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Reply To: UFO: A Living Myth of Transformation,” with mythologist Norland Têllez”


    Thank you Sunbug, I appreciate all you say.

    Yes, what Stephen said (not actually my words) about about uncertainty and ambiguity of the UFO phenomena speaking to the mystery is an important point in connection to that “unusual emotion” that accompanies the numinous archetype. The ambiguity and ambivalence of the archetype, however, would not have deterred Campbell from exploring such phenomena. Quite the contrary, as Stephen suggested, that precisely such qualities might have enticed his philosophical and mythological curiosity. And I do think you’re right. Campbell would probably have pointed to the UFO phenomenon as a concretization of a metaphor of transcendent being.

    In my opinion, the reason Campbell didn’t pick up the subject probably has more to do to with the lack of genius literary elaborations on the subject. If James Joyce had decided to write a novel about Alien visitors, then he surely would have followed suit! Campbell loved books above anything else and didn’t actually express great interest in pop culture, especially his contemporary movie and entertainment culture, which he viewed with detachment and at a distance. When you look at Creative Mythology, for example, you see nothing but a magnificent compendium of contemporary works of literary geniuses, in both literature and philosophy. He could have included, for example, a piece on the history of painting, music, or dance—and indeed film-making itself as the quintessential modern art—as powerful exponents of contemporary “creative mythology.” But no such luck. After all, as everyone knows, Campbell was a professor of literature at Sarah Lawrence College. His angle of entry into the mythic dimension is pre-eminently a literary one.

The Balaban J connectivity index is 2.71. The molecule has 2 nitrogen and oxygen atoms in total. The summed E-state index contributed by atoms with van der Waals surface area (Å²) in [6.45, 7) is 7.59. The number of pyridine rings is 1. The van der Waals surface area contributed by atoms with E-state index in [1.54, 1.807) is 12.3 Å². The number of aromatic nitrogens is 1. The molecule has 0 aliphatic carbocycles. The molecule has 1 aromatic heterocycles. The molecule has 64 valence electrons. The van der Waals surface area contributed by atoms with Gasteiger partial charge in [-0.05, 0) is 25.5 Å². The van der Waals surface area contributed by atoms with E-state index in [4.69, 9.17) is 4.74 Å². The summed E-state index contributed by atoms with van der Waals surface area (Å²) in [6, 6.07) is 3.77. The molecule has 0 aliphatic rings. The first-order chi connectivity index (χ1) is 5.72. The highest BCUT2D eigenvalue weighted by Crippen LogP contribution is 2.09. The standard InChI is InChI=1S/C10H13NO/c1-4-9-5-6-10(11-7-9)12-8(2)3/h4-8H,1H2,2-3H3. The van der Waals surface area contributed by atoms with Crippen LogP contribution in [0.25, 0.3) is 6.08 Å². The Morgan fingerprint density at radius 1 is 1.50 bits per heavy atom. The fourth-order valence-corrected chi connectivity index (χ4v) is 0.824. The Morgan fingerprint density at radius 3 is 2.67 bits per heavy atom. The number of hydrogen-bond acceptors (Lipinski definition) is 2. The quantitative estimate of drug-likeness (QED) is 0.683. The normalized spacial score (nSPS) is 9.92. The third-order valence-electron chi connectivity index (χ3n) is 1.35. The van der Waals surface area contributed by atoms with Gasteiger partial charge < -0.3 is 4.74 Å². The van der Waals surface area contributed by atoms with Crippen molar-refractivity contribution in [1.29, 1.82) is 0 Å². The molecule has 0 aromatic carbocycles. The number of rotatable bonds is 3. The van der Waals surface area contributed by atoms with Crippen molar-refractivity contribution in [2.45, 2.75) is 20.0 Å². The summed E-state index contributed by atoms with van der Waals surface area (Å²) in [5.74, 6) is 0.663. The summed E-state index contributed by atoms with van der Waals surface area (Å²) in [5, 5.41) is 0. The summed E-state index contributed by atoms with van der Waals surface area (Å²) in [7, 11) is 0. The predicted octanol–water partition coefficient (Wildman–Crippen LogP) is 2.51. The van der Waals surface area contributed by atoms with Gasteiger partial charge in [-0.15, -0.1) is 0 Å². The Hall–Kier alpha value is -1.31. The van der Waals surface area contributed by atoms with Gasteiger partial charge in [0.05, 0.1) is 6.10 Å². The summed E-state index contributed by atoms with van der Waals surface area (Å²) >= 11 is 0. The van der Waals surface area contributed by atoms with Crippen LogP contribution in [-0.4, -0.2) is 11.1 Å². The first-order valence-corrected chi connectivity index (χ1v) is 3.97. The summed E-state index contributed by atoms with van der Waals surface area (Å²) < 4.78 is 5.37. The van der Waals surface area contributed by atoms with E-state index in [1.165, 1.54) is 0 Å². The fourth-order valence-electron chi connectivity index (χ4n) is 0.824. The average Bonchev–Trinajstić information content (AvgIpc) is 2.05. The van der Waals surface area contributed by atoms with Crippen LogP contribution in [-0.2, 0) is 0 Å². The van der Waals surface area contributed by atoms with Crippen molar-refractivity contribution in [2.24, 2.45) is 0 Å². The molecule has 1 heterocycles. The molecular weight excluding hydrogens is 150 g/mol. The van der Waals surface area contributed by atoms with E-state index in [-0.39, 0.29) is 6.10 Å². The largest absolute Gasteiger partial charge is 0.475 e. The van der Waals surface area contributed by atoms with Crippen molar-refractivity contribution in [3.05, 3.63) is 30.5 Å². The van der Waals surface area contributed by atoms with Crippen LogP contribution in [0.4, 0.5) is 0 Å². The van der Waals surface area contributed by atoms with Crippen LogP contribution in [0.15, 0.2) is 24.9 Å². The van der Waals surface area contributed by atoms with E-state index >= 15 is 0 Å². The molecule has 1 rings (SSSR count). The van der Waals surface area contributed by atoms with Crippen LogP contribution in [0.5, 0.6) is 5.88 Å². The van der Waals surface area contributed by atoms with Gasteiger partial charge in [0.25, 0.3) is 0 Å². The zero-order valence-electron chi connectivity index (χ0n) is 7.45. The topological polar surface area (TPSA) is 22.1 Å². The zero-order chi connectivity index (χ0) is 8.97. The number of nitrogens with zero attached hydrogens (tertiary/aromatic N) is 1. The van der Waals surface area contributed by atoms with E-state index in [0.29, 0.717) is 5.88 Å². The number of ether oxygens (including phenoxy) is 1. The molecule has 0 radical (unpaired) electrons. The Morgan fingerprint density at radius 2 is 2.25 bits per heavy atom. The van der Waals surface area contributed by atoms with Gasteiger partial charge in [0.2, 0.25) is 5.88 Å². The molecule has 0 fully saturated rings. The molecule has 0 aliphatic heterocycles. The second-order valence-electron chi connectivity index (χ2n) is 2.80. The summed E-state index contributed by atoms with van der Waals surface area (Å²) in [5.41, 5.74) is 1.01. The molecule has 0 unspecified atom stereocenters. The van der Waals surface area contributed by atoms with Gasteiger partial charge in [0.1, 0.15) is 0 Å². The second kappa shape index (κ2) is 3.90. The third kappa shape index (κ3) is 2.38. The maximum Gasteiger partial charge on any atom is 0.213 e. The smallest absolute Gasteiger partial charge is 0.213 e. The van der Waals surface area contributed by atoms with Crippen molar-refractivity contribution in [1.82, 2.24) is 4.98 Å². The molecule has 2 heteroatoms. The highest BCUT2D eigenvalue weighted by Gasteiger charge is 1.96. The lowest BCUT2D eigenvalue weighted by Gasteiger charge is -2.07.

Another question you ask

    “If UFOs are both out of the realm of religion/science (meaning no direct verification) Then where would they belong in the Psyche?”

    I don’t think that UFOs are, phenomenologically speaking, outside the realm of religion and science. In a way, they represent the possibility of an absolute synthesis of the two. And there is a measure of verification involved in both spheres, as we know, one objective the other subjective. The pentagon videos along with witness accounts could be counted as a modicum of objective proof.And there is no doubt that something of a religious faith has taken root in it—especially in order to regard such videos as objective proof! You see, at every point, UFOs blur the dividing line between science and religion. The experience of seeing a UFO is qualitatively no different than seeing a God.

    Although we’ve said that Campbell appears not to have expressed himself on the topic, one little fragment did emerge from our research at the Foundation. Here’s how Campbell saw it in a rare instant:

    “In one of those cock-eyed theaters that are in New York, on 42nd and Broadway, I saw advertised Fire Women from Outer Space. That was a mythological idea. In Tibetan Buddhism these are called docheles—fire women from outer space! And in their spiritual powers they can excite you a little bit. And so I thought, Well, we’re getting back to the old days in a very funny way.” (The Hero’s Journey, p. 184)

    “Whenever the human imagination gets going, it has to work in the fields that myths have already covered. And it renders them in new ways, that’s all.” (The Hero’s Journey, p. 212)